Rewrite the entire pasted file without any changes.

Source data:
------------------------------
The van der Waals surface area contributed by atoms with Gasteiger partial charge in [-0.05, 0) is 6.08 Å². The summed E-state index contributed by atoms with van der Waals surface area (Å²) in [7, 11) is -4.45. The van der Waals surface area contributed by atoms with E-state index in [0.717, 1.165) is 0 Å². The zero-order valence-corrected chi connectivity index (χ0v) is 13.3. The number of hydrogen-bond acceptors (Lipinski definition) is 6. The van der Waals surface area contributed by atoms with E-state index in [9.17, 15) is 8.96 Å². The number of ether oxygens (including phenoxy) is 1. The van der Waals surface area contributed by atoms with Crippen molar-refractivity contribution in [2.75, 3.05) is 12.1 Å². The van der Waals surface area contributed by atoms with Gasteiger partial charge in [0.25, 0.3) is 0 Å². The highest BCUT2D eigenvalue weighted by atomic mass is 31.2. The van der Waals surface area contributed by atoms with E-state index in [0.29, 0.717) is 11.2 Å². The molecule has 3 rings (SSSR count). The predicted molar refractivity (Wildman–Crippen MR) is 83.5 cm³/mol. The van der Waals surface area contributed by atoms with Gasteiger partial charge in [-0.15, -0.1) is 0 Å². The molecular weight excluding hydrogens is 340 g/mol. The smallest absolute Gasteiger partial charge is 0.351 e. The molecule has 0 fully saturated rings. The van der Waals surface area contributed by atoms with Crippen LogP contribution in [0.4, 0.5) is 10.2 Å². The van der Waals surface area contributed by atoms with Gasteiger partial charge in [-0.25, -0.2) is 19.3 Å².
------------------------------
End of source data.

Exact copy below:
The van der Waals surface area contributed by atoms with Gasteiger partial charge in [-0.05, 0) is 6.08 Å². The summed E-state index contributed by atoms with van der Waals surface area (Å²) in [7, 11) is -4.45. The van der Waals surface area contributed by atoms with E-state index in [0.717, 1.165) is 0 Å². The zero-order valence-corrected chi connectivity index (χ0v) is 13.3. The number of hydrogen-bond acceptors (Lipinski definition) is 6. The van der Waals surface area contributed by atoms with E-state index in [9.17, 15) is 8.96 Å². The number of ether oxygens (including phenoxy) is 1. The van der Waals surface area contributed by atoms with Crippen molar-refractivity contribution in [2.75, 3.05) is 12.1 Å². The van der Waals surface area contributed by atoms with Gasteiger partial charge in [0.25, 0.3) is 0 Å². The highest BCUT2D eigenvalue weighted by atomic mass is 31.2. The van der Waals surface area contributed by atoms with E-state index in [0.29, 0.717) is 11.2 Å². The molecule has 3 rings (SSSR count). The predicted molar refractivity (Wildman–Crippen MR) is 83.5 cm³/mol. The van der Waals surface area contributed by atoms with Gasteiger partial charge in [-0.15, -0.1) is 0 Å². The molecular weight excluding hydrogens is 340 g/mol. The smallest absolute Gasteiger partial charge is 0.351 e. The molecule has 0 fully saturated rings. The van der Waals surface area contributed by atoms with Crippen LogP contribution in [0.4, 0.5) is 10.2 Å². The van der Waals surface area contributed by atoms with Gasteiger partial charge in [-0.25, -0.2) is 19.3 Å².